Participants were asked if they heard about any health problems caused by unhealthy eating, such as eating too much fat, salt, cholesterol or sugar, but not enough fibre or calcium, by responding ‘yes’ or ‘no’. Participants were categorized into the ‘aware’ group if they were aware of all these risks v. the others, the ‘unaware’ group.

Perceived need of diet change

Participants were also asked to identify what they thought about their current diet quality, and whether they would be willing to make changes in their eating behaviour by using the question: The things that I eat and drink are healthy and there is no reason for me to make changes’. Perceived need of diet change was assessed by using a 4-point Likert scale (‘strongly disagree’, ‘somewhat disagree’, ‘somewhat agree’ and ‘strongly agree’). In our analyses, participants who responded to ‘strongly disagree’ or ‘somewhat disagree’ were grouped as having ‘perceived need of diet change’ and those who answered ‘strongly agree’ or ‘somewhat agree’ were categorized into ‘no perceived need of diet change’.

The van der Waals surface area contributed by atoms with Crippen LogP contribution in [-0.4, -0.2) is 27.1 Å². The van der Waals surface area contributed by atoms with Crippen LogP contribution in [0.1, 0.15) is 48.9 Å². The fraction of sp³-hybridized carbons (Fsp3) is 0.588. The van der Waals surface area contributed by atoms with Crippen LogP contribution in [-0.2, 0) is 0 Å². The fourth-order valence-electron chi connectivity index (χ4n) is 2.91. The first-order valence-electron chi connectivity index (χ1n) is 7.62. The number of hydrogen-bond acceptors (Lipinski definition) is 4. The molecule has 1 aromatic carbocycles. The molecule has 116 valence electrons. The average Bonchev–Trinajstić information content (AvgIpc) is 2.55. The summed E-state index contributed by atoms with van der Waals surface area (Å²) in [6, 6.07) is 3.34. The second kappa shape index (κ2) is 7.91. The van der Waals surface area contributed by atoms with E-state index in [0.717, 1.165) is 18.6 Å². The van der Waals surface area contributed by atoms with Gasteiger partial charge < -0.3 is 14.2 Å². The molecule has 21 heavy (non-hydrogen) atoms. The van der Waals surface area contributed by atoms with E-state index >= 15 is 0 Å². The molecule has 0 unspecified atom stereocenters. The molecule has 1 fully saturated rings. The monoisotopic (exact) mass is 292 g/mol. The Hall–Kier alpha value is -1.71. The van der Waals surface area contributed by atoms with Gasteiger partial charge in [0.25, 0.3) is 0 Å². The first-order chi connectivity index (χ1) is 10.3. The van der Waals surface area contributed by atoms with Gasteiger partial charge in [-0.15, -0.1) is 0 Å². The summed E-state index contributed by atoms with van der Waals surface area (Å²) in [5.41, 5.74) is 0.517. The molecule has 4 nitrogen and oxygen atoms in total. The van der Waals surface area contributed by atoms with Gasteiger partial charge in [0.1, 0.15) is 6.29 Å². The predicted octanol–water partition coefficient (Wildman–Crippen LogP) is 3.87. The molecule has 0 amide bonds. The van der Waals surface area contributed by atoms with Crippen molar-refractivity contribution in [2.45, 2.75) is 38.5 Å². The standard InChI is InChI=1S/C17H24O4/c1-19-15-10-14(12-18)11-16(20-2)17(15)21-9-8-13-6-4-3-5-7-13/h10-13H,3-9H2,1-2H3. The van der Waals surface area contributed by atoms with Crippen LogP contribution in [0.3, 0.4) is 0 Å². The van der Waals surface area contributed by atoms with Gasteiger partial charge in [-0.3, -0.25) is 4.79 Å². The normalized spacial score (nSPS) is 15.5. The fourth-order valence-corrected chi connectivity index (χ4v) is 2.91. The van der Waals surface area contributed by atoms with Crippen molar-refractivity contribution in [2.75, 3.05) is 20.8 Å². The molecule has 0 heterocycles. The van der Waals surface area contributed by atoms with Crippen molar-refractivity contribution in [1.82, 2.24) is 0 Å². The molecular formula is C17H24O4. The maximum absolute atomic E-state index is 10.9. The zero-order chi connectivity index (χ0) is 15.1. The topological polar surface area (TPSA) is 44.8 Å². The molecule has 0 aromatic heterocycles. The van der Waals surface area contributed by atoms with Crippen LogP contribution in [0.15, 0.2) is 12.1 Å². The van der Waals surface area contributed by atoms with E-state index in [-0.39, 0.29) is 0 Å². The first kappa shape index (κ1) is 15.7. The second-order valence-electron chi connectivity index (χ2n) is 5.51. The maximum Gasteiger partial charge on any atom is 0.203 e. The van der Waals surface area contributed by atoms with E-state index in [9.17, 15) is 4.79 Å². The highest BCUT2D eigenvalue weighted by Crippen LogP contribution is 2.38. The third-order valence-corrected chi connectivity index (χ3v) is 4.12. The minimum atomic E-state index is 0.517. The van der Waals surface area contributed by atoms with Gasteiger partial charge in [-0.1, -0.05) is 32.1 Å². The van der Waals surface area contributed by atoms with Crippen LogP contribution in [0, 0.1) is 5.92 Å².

Weight self-perception

Participants were asked about their perceived weight status: ‘What do you think you are: (i) about the right weight, (ii) overweight, or (iii) underweight?’ To examine whether participants who did not correctly evaluate their weight status were less likely to use FL, those who had a self-reported BMI ≥ 25 kg/m2 and correctly answered ‘overweight’ were treated as the reference group in our analyses.

Body weight status

BMI was calculated based on self-reported weight and height. Weight status was determined for overweight (BMI = 25·0–29·9 kg/m2) and obesity (BMI ≥ 30·0 kg/m2)(14, 15).

Statistical analysis

The dependent variable was FL use. The main explanatory variables were sociodemographic and nutrition- and health-related psychosocial factors (NHPF; see above). Survey year was also adjusted for in the analyses. We created a ‘sociodemographic index’ to examine the high-risk populations who were less likely to use FL: ‘male, NH white, high SES’; ‘female, NH white, high SES’; ‘male, NH black, low SES’; ‘female, NH black, low SES’; and ‘Other’. We also created a variable by combining weight status with weight self-perception (about right/overweight/underweight).